I’ve been covering politics for 16 years and obsessively tracking current events since my high school goth phase. And I’ve never seen anything like I did last night when the U.S. Senate’s version of Trumpcare spectacularly went down.
You couldn’t script a more dramatic scenario, with U.S. Sen. John McCain (R-Ariz.), who survived five years in the Hanoi Hilton only to recently be diagnosed with an aggressive form of brain cancer, came back from his hospital bed to cast the deciding vote against the so-called “skinny repeal” (which would have left 16 million without health insurance by next year).
Before midnight, it looked like Trumpcare was a done deal. When I watched McCain brush off Republican pressure on the floor and hug U.S. Sen. Diane Feinstein (D-Calif.) I refused to believe my own eyes. It was going to pass. It was just a matter of time. That was where the smart money was.
But I have never been so happy to be wrong. Why? It’s pretty simple. Trumpcare’s failure means 20,000 fewer deaths and a lot less suffering. This is not an exaggeration. That’s what the research shows.
U.S. Sens. Susan Collins (R-Maine) and Lisa Murkowski (R-Alaska) had hung tough against various versions of Trumpcare and also voted “no.” No, it’s not fair that McCain has overshadowed their repeated principled stands, but the sheer drama of the staunch conservative riding back into D.C. to fight for people — which seemed unbelievably ripped out of “Mr. Smith Goes to Washington” — was always going to be the main storyline.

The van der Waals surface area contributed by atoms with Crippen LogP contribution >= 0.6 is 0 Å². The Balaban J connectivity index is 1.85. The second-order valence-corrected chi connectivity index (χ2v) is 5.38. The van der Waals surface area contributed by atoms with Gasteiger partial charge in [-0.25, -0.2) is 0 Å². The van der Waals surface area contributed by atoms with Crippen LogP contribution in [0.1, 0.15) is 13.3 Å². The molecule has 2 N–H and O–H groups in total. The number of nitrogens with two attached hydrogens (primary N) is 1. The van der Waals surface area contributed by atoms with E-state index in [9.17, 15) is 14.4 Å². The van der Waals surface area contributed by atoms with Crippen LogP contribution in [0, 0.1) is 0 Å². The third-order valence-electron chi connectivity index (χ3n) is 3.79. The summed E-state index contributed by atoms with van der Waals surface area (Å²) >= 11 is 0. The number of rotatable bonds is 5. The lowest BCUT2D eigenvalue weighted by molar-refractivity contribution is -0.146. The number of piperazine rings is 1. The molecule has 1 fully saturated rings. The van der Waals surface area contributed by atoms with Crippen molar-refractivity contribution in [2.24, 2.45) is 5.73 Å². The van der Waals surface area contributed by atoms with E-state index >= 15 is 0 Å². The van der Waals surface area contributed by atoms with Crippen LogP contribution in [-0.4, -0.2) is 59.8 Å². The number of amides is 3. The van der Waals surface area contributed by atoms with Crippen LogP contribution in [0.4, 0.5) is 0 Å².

Likewise, many stories don’t mention that every single Democrat in the House and Senate, from the most liberal single-payer advocate like Sen. Bernie Sanders (I-Vt.) to vulnerable 2018 red state conservative Dems like Joe Manchin (D-W.V.), never wavered and voted against Trumpcare. Not bad for #DemsinDisarray.
And, as always, the tireless work of everyday people who called, wrote and protested about their health care being snatched away often gets short shrift. But that’s how social change really happens. And it did make a huge difference.
I was trying to think of a comparable scenario to the early-morning drama in the U.S. Senate. I guess it would be like if four more GOP state senators had stood up on Dec. 6, 2012, and shockingly voted against Right to Work in Michigan. But as much of a might-makes-right spectacle as that was, it was not a matter of life or death like Trumpcare is for thousands of Americans.
The last time I was this shell-shocked was starting at 9 p.m. on Nov. 8, 2016, when I saw where the returns were heading in Wisconsin and Michigan for the presidential race. This feeling is much better, so if you’ll excuse me, I am going to savor it for just a little longer.